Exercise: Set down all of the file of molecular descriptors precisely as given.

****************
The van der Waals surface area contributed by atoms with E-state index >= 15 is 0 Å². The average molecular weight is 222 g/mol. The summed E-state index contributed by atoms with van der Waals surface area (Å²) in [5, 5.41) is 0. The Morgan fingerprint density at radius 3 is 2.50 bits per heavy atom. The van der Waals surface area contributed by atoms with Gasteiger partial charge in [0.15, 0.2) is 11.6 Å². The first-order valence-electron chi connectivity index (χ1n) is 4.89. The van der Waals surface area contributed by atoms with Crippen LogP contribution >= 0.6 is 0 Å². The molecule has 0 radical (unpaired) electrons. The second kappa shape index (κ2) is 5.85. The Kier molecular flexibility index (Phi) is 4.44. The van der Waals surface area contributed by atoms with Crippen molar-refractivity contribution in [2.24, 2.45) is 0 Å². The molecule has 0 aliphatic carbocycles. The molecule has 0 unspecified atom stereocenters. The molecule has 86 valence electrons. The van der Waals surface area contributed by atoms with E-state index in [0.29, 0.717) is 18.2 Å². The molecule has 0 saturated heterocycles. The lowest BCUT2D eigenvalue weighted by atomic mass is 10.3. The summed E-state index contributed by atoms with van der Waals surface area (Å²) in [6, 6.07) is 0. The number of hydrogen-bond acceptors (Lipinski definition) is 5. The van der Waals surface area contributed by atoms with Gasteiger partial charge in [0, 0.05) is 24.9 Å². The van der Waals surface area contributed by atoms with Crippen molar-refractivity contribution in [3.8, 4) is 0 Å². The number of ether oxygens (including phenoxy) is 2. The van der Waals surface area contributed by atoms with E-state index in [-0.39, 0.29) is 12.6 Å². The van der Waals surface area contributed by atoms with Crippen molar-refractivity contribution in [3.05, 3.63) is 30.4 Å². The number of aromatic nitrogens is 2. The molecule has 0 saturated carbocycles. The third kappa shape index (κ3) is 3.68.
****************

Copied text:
The van der Waals surface area contributed by atoms with E-state index >= 15 is 0 Å². The average molecular weight is 222 g/mol. The summed E-state index contributed by atoms with van der Waals surface area (Å²) in [5, 5.41) is 0. The Morgan fingerprint density at radius 3 is 2.50 bits per heavy atom. The van der Waals surface area contributed by atoms with Gasteiger partial charge in [0.15, 0.2) is 11.6 Å². The first-order valence-electron chi connectivity index (χ1n) is 4.89. The van der Waals surface area contributed by atoms with Crippen LogP contribution >= 0.6 is 0 Å². The molecule has 0 radical (unpaired) electrons. The second kappa shape index (κ2) is 5.85. The Kier molecular flexibility index (Phi) is 4.44. The van der Waals surface area contributed by atoms with Crippen molar-refractivity contribution in [2.24, 2.45) is 0 Å². The molecule has 0 aliphatic carbocycles. The molecule has 0 unspecified atom stereocenters. The molecule has 86 valence electrons. The van der Waals surface area contributed by atoms with E-state index in [0.29, 0.717) is 18.2 Å². The molecule has 0 saturated heterocycles. The lowest BCUT2D eigenvalue weighted by atomic mass is 10.3. The summed E-state index contributed by atoms with van der Waals surface area (Å²) in [6, 6.07) is 0. The number of hydrogen-bond acceptors (Lipinski definition) is 5. The van der Waals surface area contributed by atoms with Gasteiger partial charge in [0, 0.05) is 24.9 Å². The van der Waals surface area contributed by atoms with Crippen molar-refractivity contribution in [3.8, 4) is 0 Å². The number of ether oxygens (including phenoxy) is 2. The van der Waals surface area contributed by atoms with E-state index in [-0.39, 0.29) is 12.6 Å². The van der Waals surface area contributed by atoms with Crippen molar-refractivity contribution in [3.05, 3.63) is 30.4 Å². The number of aromatic nitrogens is 2. The molecule has 0 saturated carbocycles. The third kappa shape index (κ3) is 3.68.